On the Vikings’ third play from scrimmage Sunday, Case Keenum took a seven-step drop out of a pistol set, took one look downfield and lofted a deep sideline throw for Adam Thielen, who had already gained a step on Tampa Bay Buccaneers corner Vernon Hargreaves.

It was all Hargreaves could do to swat at Thielen’s right arm, as the wide receiver tracked the ball over his right shoulder. The contact didn’t draw a flag, but it didn’t matter: Thielen hauled the pass in with his left arm as he slid to the ground.

“Case did a great job of just giving me an opportunity to run underneath the ball,” Thielen said. “It’s great for a receiver when you have time to adjust to a football, and obviously, it hits you in stride.”

The play came early enough in the game to likely be one of the calls the Vikings had scripted for their first series. It also served as a reminder that the reports of the demise of the Vikings vertical passing game are greatly exaggerated.

Remember last year, when the Vikings’ best way to mitigate their offensive line issues was to have Sam Bradford quickly unload what amounted to a long handoff? The 2017 Vikings, at least in the first three weeks of the season, have few traces of that.

In fact, they have gone the other way: According to Pro Football Focus, the Vikings’ two quarterbacks (Bradford and Keenum) are tied for the third-most attempts of 20 yards or more in the first three weeks of the season, with 17. Their combined number of completions (10) is the second most in the NFL, trailing only Tom Brady.

“I thought [offensive coordinator] Pat [Shurmur] did a great job,” Keenum said Sunday. “Every week he does a great job communicating the game plan. For me in particular, [it’s] knowing why he’s calling plays and where he wants to take shots, where he wants to be careful with the football, and what we’re trying to do as an offensive scheme as a whole.

“I thought we were on the same page most of the night, except when I overthink things and it doesn’t work out. I thought Pat did a great job mixing up the run and the pass, run-action, play-action.”

The Vikings entered the season hopeful they could broaden their offensive repertoire beyond the diet of short throws they used so often in 2016, both because they couldn’t run the ball effectively and because the quick passes helped Bradford find a target before he was pressured.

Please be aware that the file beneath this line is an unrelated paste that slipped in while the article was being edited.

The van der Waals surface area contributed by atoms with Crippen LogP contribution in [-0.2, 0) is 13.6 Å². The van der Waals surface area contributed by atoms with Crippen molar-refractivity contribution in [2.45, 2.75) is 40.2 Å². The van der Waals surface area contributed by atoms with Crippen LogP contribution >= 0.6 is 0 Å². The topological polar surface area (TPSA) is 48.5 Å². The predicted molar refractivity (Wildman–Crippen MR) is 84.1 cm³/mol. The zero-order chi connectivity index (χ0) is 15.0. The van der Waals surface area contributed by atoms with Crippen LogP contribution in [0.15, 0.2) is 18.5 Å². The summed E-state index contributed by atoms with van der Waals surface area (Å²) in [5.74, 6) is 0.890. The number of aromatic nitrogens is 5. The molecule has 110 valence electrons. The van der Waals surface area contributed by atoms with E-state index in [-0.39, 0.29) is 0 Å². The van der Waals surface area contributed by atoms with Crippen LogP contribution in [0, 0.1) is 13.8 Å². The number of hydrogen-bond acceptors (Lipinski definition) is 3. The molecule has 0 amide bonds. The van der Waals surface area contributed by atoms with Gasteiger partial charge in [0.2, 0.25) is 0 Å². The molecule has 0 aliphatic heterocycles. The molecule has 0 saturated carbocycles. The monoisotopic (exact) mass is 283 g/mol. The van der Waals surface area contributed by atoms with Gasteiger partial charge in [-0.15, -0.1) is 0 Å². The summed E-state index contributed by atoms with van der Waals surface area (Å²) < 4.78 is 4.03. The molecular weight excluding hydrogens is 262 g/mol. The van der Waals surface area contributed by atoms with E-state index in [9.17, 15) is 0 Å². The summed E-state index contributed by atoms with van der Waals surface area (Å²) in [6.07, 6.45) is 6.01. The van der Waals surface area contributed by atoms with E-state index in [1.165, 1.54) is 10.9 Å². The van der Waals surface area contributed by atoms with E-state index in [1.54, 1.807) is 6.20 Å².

Their chief focus in signing tackles Riley Reiff and Mike Remmers this offseason was to upgrade a running game that ranked 32nd in the league a year ago.

But as the Vikings found ways to run the ball more effectively, they figured, they could also put themselves in more situations to throw deep off play action. Keenum’s 47-yard strike to Stefon Diggs in the second quarter on Sunday came out of a two-back set, after Keenum faked a handoff to Latavius Murray and hit the wide receiver on a post route beyond Buccaneers defensive back Ryan Smith.

Keenum hit seven of his 11 throws for 137 yards when he had more than 2.5 seconds to throw, according to Pro Football Focus, and the Vikings’ ability to give their quarterbacks time to throw has made the deep shots possible. The play of Diggs and Thielen — two receivers who might be underappreciated as vertical threats — has given the Vikings reason to keep looking their way.

“The more plays you make on those, the more comfortable they feel throwing them, putting those in the game plan, things like that,” Thielen said. “And [it’s] probably on the offensive line: That shows a lot of trust in them to give us a little bit of time to get downfield.”

As the Vikings have opened up their passing game, Thielen and Diggs are second and third in the NFL in receiving yards, respectively. The Vikings could have another downfield option available to them in a week, when Michael Floyd returns from a four-game suspension.

It’s still a far cry from the best days of Culpepper-to-Moss, but it’s also a significant difference from the past two seasons, when the Vikings’ quick game was their best option for keeping Bradford and Teddy Bridgewater upright. Through three games — and two quarterbacks — it’s becoming clear the label of a staid passing attack no longer fits the Vikings.

“Those guys are doing a good job making plays and catching the football,” rookie running back Dalvin Cook said. “We’ve got playmakers at wideout; we’ve just got to get the ball to them.”